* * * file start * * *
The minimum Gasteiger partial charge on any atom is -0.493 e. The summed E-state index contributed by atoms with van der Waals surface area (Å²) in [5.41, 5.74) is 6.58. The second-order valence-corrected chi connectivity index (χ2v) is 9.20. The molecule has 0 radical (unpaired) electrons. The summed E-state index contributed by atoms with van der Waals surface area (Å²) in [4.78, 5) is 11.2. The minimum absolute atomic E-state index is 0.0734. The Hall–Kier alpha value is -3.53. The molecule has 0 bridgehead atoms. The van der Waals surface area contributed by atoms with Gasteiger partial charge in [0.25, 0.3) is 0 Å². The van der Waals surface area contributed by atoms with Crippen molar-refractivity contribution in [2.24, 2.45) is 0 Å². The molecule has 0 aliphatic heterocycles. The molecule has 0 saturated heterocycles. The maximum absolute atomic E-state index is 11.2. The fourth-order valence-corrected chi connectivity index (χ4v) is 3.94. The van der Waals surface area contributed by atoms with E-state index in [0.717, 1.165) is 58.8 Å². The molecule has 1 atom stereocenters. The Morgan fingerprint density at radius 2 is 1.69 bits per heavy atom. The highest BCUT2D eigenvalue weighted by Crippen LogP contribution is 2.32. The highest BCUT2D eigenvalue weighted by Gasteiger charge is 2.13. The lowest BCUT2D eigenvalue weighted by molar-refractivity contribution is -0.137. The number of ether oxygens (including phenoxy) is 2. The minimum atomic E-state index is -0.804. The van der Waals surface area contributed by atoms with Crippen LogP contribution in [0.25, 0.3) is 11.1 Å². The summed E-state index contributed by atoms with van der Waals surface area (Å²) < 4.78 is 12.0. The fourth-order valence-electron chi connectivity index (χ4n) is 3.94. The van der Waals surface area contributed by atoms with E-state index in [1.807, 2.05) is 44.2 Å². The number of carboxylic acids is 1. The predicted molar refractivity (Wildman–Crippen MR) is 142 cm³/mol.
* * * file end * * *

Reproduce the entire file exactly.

The minimum Gasteiger partial charge on any atom is -0.493 e. The summed E-state index contributed by atoms with van der Waals surface area (Å²) in [5.41, 5.74) is 6.58. The second-order valence-corrected chi connectivity index (χ2v) is 9.20. The molecule has 0 radical (unpaired) electrons. The summed E-state index contributed by atoms with van der Waals surface area (Å²) in [4.78, 5) is 11.2. The minimum absolute atomic E-state index is 0.0734. The Hall–Kier alpha value is -3.53. The molecule has 0 bridgehead atoms. The van der Waals surface area contributed by atoms with Gasteiger partial charge in [0.25, 0.3) is 0 Å². The van der Waals surface area contributed by atoms with Crippen molar-refractivity contribution in [2.24, 2.45) is 0 Å². The molecule has 0 aliphatic heterocycles. The molecule has 0 saturated heterocycles. The maximum absolute atomic E-state index is 11.2. The fourth-order valence-corrected chi connectivity index (χ4v) is 3.94. The van der Waals surface area contributed by atoms with E-state index in [0.717, 1.165) is 58.8 Å². The molecule has 1 atom stereocenters. The Morgan fingerprint density at radius 2 is 1.69 bits per heavy atom. The highest BCUT2D eigenvalue weighted by Crippen LogP contribution is 2.32. The highest BCUT2D eigenvalue weighted by Gasteiger charge is 2.13. The lowest BCUT2D eigenvalue weighted by molar-refractivity contribution is -0.137. The number of ether oxygens (including phenoxy) is 2. The minimum atomic E-state index is -0.804. The van der Waals surface area contributed by atoms with Crippen LogP contribution in [0.25, 0.3) is 11.1 Å². The summed E-state index contributed by atoms with van der Waals surface area (Å²) < 4.78 is 12.0. The fourth-order valence-electron chi connectivity index (χ4n) is 3.94. The van der Waals surface area contributed by atoms with E-state index in [1.807, 2.05) is 44.2 Å². The number of carboxylic acids is 1. The predicted molar refractivity (Wildman–Crippen MR) is 142 cm³/mol.